We can test the quality of the LED-backlit Sharp panel via subjective analysis by running the industry-standard DisplayMate Multimedia Edition, which provides a number of stern tests.
Our feeling is that, out of the box, the panel exhibits very good uniformity, above-average grayscale, though reds and blues feel a little washed-out in comparison to high-quality IPS panels. Asus quotes a colour saturation of 80 per cent of the NTSC standard, obviously lower than the 90 per cent-plus of other high-quality screens. The red and blue filtering process, then, is merely adequate; as saturation and brightness are closely linked, perhaps Asus wants to keep good luminosity on a panel of this size.
The monitor, however, does particularly well in resolving small changes in the graduated colour-scale test, we noted. Of course, calibrate it to your liking - Asus provides a hearty number of options - and it takes just a few minutes to obtain a picture that suits your eye.
Viewing angles are good both horizontally and vertically but again not quite up to the standard set by top-tier IPS panels. More importantly perhaps, looking at the monitor from a 45-degree angle shows little degradation in image quality. We found that brightness and contrast, quoted at 350cd/m² and 800:1, are both more than acceptable at 60 per cent of maximum settings.
The 4K PC resolution is currently supported by Nvidia GeForce GTX 600- and 700-series cards, AMD's Radeon HD 7000-series, and on select motherboard implementations using Intel's HD 4x00-series integrated graphics. We used both AMD and Nvidia high-end cards during evaluation.
Windows 8.1 (Blue) was used for our testing. Nvidia and AMD 's high-end cards can run the full resolution at a lush 60Hz. One advantage of the latest iteration of Windows is the enhancements to dots-per-inch (DPI) scaling, which now has a maximum item size of 200 per cent compared with 150 per cent for Windows 8. Increasing the standard size means Windows can use preferable pixel-doubling for crisper images.
We can give you an idea of how the Desktop looks at varying levels of scaling. The first two images show the standard (100 per cent) and larger (150 per cent) next to each other. Clicking on the pictures opens up the full 3,840x2,160 images in PNG format (5MB each).
A 4K resolution is simply too dense for standard-sized icons. It may look fine on your display as it is likely to have a lower DPI than the 140 PPI present on the Asus screen. We found it difficult to see the text contained underneath the icons because the writing was too small; the panel itself had no problem in displaying clear, crisp text. By default, Windows 8.1 runs with a 150 per cent icon size, shown on the right, resulting in text that is beautifully formed and free from aliasing seen on smaller, lower-resolution panels.
Windows 8.1's extra-large setting (200 per cent) makes the text too big for even a 4K screen, giving a Fisher Price-type of look and feel to the Desktop. Note that this auto-scaling is also present for Windows Explorer and the splash screen for Internet Explorer 11, but not for Home screen.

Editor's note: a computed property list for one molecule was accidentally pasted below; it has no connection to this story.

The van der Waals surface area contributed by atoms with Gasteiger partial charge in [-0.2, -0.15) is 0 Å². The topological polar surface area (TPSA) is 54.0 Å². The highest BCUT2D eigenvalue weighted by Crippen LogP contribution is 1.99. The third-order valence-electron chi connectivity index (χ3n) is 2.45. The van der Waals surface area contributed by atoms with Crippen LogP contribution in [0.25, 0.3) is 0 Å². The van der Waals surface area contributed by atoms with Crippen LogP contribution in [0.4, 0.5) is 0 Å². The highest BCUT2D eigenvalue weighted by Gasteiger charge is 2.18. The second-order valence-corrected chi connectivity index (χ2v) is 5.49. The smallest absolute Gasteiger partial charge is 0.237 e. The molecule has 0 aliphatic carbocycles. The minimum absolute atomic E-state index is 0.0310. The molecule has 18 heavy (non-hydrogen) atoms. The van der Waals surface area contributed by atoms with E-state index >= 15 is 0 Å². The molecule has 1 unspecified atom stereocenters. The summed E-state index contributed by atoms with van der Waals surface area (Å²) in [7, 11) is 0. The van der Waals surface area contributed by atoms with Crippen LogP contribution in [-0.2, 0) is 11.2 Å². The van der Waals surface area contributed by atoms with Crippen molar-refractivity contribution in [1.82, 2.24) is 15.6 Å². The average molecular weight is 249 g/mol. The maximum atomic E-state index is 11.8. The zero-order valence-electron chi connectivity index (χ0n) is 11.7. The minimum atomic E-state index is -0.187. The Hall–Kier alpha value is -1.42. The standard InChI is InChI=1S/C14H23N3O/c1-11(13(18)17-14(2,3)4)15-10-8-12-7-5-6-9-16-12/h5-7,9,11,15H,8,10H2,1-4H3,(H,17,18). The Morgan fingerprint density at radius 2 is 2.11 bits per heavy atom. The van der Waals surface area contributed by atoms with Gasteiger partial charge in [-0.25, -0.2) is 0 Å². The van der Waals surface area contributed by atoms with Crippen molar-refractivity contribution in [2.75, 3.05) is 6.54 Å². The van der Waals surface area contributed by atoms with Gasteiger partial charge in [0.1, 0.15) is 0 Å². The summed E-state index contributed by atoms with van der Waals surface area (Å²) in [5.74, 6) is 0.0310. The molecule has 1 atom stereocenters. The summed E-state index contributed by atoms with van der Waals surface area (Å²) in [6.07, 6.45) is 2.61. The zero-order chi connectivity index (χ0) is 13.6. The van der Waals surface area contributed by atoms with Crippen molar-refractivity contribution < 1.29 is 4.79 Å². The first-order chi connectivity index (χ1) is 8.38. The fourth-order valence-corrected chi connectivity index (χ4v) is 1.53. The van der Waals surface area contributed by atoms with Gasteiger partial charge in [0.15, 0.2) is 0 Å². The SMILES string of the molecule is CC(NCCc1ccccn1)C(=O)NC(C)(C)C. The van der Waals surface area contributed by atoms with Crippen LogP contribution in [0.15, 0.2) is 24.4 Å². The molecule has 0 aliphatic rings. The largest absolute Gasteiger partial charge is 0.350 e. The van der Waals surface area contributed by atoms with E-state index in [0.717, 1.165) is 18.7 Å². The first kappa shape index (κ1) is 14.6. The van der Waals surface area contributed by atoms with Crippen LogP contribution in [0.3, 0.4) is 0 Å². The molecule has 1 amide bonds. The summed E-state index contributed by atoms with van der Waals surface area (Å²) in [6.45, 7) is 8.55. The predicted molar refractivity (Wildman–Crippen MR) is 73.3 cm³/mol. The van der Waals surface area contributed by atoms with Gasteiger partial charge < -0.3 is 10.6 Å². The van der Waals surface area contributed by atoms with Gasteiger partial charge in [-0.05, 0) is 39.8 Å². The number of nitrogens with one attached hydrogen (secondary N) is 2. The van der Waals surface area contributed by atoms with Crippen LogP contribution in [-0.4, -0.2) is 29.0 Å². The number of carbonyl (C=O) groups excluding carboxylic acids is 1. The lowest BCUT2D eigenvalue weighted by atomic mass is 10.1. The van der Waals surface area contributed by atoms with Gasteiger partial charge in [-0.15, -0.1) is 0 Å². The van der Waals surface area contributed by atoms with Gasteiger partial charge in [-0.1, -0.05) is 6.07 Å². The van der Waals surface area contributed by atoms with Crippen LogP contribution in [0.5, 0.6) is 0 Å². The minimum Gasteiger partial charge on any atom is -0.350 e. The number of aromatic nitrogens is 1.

Microsoft says that Windows 8.1 provides APIs for apps to know what the optimal scaling value is, but the app will require knowledge of this DPI scaling so that app-specific scaling optimisations can be implemented. Some apps scale, others don't, but we expect greater scaling conformity by the time that 4K monitors become widely available... at reasonable prices.
However, scaling isn't as evident for websites rendered in Google Chrome (left) or IE 11 (right). In fact, under Windows 8.1 Chrome's output is fuzzy and certainly lacking in clarity when compared to IE. Some websites look great in 4K, others mediocre, but this is to be expected as scaling to ultra-high resolutions can be hit-and-miss.
We also viewed a number of 4K clips from YouTube, comparing them side-by-side to a 27in AOC monitor (1,920x1,080-resolution) running the same clips at 1,080p. There's little doubt that the extra detail makes the Asus output look impressive, which is to be expected, but the difference isn't as marked as the extra pixel real estate for 2D work. That said, video is wonderfully smooth on the Asus panel.
Gaming has been covered in-depth on a separate article. Grabbing the salient points from that review, sitting arm's length away from the screen the extra detail over a 24in, 1080p screen is immediate and obvious; there's just more of everything. The panel's size, at 31.5in across, helps engender a feeling of swamped peripheral vision.
The 4K effect is less pronounced when moving from a 27in, 2,560x1,440 screen. You can see extra detail once you start looking for it, but play any fast-paced shooter and the pixel-density benefits of 4K diminish. We'd probably give up some of that lovely PPI for an even-larger screen, to fully engulf our vision, preferably one running at 120Hz.
Specific to the Asus monitor, there's no perceivable lag when playing games, though there is more evidence of screen tearing than on a 27in, 2,560x1,440 screen. There's little point in purchasing a 4K monitor then running it at non-native resolutions, you would think, yet the Asus has good scaling when moving down to lower resolutions.